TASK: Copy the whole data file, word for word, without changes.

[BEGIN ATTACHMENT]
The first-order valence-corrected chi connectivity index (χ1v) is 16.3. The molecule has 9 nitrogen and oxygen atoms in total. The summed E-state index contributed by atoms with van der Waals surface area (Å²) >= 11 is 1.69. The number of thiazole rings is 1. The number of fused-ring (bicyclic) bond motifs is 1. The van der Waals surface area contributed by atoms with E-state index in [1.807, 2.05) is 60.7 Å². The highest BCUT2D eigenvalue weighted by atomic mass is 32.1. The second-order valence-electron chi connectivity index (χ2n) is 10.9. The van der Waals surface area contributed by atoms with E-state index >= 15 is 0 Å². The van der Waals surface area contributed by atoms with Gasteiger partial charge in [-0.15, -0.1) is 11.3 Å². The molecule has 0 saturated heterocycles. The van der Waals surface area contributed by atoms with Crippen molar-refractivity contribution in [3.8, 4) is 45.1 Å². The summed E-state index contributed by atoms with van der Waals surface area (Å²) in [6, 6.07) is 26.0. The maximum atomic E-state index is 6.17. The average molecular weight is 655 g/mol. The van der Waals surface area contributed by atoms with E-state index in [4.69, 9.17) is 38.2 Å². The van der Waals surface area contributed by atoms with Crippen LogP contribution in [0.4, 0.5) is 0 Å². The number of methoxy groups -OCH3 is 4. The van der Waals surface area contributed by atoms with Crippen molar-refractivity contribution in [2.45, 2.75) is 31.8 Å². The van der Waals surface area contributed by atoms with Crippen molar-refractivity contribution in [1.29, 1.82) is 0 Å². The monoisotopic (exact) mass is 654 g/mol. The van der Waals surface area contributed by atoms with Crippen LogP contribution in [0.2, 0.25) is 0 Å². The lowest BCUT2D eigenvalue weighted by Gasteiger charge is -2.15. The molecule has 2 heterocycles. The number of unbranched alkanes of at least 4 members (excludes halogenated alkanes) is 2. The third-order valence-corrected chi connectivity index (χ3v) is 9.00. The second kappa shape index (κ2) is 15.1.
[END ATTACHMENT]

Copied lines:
The first-order valence-corrected chi connectivity index (χ1v) is 16.3. The molecule has 9 nitrogen and oxygen atoms in total. The summed E-state index contributed by atoms with van der Waals surface area (Å²) >= 11 is 1.69. The number of thiazole rings is 1. The number of fused-ring (bicyclic) bond motifs is 1. The van der Waals surface area contributed by atoms with E-state index in [1.807, 2.05) is 60.7 Å². The highest BCUT2D eigenvalue weighted by atomic mass is 32.1. The second-order valence-electron chi connectivity index (χ2n) is 10.9. The van der Waals surface area contributed by atoms with E-state index >= 15 is 0 Å². The van der Waals surface area contributed by atoms with Gasteiger partial charge in [-0.15, -0.1) is 11.3 Å². The molecule has 0 saturated heterocycles. The van der Waals surface area contributed by atoms with Crippen molar-refractivity contribution in [3.8, 4) is 45.1 Å². The summed E-state index contributed by atoms with van der Waals surface area (Å²) in [6, 6.07) is 26.0. The maximum atomic E-state index is 6.17. The average molecular weight is 655 g/mol. The van der Waals surface area contributed by atoms with E-state index in [4.69, 9.17) is 38.2 Å². The van der Waals surface area contributed by atoms with Crippen LogP contribution in [0.4, 0.5) is 0 Å². The number of methoxy groups -OCH3 is 4. The van der Waals surface area contributed by atoms with Crippen molar-refractivity contribution in [2.45, 2.75) is 31.8 Å². The van der Waals surface area contributed by atoms with Crippen molar-refractivity contribution in [1.29, 1.82) is 0 Å². The monoisotopic (exact) mass is 654 g/mol. The van der Waals surface area contributed by atoms with Crippen LogP contribution in [0.2, 0.25) is 0 Å². The lowest BCUT2D eigenvalue weighted by Gasteiger charge is -2.15. The molecule has 2 heterocycles. The number of unbranched alkanes of at least 4 members (excludes halogenated alkanes) is 2. The third-order valence-corrected chi connectivity index (χ3v) is 9.00. The second kappa shape index (κ2) is 15.1.